Why local agreements?
Recognition that States, local governments and tribes must interact on a day-to-day basis has encouraged the development of intergovernmental agreements. Judicially enforcable working agreements that resolve jurisdictional or substantive disputes while recognizing each entity's sovereignty. These Memorandums of Understanding (MOU's) or Municiple Service Agreements (MSA's) have become a "device of necessity" for tribes and regional governments. Both groups have recognized the benefits of negotiated agreements for effective delivery of social services, economic development and resource protection.
The list of "judicially enforceable local agreements" continues to grow. The 2004 re-negotiated compacts required the development of local agreements. This component now appears to be a standard in any compact re-negotiation. Local agreements mitigate land use issues and services. Issues and services paid for by taxpayers which ensures the health and safety of the public and an equitable sharing of natural resources.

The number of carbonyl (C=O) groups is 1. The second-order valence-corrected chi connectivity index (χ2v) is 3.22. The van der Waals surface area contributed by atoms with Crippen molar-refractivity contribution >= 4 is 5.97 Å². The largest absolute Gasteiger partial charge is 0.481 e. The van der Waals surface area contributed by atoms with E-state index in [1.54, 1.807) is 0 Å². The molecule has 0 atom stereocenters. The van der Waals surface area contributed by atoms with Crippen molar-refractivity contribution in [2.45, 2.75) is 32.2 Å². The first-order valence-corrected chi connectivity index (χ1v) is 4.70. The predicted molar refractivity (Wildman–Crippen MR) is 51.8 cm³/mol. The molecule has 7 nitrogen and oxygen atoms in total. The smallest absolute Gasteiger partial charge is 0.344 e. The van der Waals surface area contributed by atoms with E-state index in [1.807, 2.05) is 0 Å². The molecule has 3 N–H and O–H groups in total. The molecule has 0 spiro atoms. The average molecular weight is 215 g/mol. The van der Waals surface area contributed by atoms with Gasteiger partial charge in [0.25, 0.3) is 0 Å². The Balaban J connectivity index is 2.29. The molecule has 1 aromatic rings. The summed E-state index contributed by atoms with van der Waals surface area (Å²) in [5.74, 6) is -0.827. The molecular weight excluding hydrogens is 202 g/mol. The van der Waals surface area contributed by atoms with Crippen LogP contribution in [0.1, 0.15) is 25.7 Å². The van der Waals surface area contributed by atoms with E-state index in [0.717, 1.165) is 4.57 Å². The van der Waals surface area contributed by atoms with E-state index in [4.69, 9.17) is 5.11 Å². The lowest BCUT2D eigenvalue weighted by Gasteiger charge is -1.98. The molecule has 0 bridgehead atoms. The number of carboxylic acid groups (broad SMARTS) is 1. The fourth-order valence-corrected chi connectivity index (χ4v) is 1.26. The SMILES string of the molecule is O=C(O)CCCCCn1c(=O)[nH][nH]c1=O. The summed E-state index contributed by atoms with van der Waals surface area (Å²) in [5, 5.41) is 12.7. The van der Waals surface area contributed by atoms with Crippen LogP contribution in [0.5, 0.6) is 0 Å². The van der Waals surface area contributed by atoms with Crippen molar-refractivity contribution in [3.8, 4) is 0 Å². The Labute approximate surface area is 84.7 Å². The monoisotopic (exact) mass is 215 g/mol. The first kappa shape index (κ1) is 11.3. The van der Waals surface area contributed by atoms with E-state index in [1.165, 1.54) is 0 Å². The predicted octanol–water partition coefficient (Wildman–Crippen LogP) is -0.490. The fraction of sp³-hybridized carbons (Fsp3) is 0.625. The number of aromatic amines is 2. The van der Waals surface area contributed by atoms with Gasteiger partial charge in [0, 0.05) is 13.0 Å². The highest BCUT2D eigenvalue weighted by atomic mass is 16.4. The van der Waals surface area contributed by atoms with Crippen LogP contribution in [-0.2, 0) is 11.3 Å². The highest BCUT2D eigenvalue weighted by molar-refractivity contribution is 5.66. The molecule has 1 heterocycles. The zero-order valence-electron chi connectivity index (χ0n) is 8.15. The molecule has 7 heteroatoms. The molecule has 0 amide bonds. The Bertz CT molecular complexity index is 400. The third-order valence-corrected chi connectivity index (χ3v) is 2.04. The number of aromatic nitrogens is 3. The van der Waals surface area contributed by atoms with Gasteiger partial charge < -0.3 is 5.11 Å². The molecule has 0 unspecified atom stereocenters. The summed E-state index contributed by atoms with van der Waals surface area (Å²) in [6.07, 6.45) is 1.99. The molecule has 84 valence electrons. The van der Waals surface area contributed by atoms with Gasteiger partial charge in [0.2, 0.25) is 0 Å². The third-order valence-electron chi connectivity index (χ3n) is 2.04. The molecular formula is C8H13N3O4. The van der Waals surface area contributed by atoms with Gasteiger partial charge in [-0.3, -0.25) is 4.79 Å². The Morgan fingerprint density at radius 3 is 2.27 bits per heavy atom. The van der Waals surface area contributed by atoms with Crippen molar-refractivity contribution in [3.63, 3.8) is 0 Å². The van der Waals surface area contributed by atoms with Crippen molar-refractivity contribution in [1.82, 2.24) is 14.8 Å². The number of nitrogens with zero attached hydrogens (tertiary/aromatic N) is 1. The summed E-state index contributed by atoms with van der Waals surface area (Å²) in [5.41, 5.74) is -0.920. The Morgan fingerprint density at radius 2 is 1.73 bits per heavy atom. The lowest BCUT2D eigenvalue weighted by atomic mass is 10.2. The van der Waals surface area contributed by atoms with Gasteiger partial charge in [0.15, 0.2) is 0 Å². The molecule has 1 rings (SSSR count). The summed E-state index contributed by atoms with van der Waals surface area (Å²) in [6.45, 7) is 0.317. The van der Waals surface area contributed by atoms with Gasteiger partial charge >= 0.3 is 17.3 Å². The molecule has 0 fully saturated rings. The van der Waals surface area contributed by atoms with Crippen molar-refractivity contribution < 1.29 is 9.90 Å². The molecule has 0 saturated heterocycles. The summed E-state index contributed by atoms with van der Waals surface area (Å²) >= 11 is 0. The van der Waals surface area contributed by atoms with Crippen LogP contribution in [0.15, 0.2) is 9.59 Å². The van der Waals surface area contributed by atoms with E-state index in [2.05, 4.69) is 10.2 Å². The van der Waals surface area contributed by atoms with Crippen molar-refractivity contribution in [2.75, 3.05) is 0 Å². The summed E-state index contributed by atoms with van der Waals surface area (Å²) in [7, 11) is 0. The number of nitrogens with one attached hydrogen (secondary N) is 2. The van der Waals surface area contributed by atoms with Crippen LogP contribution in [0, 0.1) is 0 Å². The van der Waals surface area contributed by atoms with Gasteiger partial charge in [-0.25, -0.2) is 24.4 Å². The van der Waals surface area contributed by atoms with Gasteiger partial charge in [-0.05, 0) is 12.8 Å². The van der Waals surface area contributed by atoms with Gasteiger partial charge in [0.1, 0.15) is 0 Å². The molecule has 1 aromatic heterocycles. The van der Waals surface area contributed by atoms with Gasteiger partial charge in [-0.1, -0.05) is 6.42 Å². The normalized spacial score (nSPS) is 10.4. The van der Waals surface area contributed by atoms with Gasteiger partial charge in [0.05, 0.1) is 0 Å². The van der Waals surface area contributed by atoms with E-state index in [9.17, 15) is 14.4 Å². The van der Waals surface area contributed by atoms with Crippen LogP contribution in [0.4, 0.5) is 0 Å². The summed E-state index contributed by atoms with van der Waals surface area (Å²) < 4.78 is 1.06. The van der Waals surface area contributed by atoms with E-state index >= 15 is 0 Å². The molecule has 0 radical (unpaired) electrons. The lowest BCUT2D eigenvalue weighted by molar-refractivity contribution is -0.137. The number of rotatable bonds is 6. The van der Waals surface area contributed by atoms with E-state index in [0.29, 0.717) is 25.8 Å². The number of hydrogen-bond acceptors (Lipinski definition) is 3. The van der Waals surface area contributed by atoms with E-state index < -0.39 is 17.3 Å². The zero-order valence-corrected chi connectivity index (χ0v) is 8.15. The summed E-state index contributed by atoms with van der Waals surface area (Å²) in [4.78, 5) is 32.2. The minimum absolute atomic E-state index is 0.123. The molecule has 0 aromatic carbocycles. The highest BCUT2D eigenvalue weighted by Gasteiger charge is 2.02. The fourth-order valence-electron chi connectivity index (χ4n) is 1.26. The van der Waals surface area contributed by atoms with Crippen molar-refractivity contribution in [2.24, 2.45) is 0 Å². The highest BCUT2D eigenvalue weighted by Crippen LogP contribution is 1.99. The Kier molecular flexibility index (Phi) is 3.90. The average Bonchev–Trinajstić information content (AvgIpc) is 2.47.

The "judicially enforceable local agreement" component requires a Tribal Environmental Impact Statement and the requirement to mitigate significant off-reservation impacts which affect the shared resources of the regional community. The required local agreements restore the voice of citizens who have previously been left out of the decision process, as tribal governments decided what was best for the tribe only.
In the event that negotiations collapse, the compacts provide an arbitration process. This is a necessary component which provides a solution to an impasse. However, it is less desirable than working out differences over the practice of good planning principles and performing adequate due diligence.